Since the end of the Cold War, analysts have been grasping for a way to characterize and understand the new security situation–both in Europe and in the rest of the world. While there is a shared general sense that "the rules have changed," there is little consensus on how much they have changed, or in what ways.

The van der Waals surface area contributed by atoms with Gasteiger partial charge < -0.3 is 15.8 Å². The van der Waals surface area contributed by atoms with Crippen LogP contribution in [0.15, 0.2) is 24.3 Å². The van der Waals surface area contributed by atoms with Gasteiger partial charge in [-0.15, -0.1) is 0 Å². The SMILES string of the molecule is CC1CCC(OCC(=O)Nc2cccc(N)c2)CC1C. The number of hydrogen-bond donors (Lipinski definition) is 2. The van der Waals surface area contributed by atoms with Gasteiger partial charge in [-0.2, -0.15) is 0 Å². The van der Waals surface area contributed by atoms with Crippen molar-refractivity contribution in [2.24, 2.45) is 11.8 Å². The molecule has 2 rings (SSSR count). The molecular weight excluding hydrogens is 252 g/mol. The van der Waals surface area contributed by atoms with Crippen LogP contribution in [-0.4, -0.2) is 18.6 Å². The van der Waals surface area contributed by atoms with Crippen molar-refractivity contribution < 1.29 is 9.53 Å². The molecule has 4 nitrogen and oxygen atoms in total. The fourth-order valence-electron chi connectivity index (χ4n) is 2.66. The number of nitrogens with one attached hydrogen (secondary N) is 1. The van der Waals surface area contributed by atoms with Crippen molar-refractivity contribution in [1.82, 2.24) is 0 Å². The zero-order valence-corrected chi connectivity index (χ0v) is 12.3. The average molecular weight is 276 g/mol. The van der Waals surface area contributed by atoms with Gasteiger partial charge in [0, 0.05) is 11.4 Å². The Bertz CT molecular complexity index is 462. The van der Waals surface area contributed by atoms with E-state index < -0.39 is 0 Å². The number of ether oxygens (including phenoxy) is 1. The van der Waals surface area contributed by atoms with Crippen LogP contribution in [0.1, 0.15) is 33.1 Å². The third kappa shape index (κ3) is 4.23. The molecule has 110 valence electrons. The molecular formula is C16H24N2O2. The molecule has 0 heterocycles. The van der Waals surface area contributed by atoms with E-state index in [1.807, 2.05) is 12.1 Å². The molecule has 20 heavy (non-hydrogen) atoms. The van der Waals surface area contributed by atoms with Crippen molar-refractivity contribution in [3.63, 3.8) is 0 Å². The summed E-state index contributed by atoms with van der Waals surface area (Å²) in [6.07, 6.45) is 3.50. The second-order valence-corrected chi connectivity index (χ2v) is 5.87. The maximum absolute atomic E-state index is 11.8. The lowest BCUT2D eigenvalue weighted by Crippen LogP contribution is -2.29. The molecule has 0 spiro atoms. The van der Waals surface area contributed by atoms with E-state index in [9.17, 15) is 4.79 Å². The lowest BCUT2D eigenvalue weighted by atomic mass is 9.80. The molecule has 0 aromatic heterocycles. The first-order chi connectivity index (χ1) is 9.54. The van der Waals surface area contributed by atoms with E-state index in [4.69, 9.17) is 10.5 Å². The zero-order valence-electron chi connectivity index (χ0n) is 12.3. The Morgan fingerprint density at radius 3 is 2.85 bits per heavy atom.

My argument here is that the rules have changed far more than is commonly thought. The central fact of contemporary world politics, and the central dilemma of US security policy toward Russia, is the rise of the "new tribalism"–the weakening of existing states and the transfer of people's loyalties to narrower, "tribal" groups. This combination of relatively weak states and strong tribes creates a security situation fundamentally different from that of the Cold War, a situation in which the old paradigms of realpolitik and economic integration are obsolete. The greatest current threat to European stability is the rise of violent dissident tribalism within states, and the greatest threat of war involves the problem of fighting between states and tribes. Weaker states leave more room for non-governmental institutions to operate, often destructively, as Cossacks or gangsters provide "security" while "mafias" replace lawful businesses. […]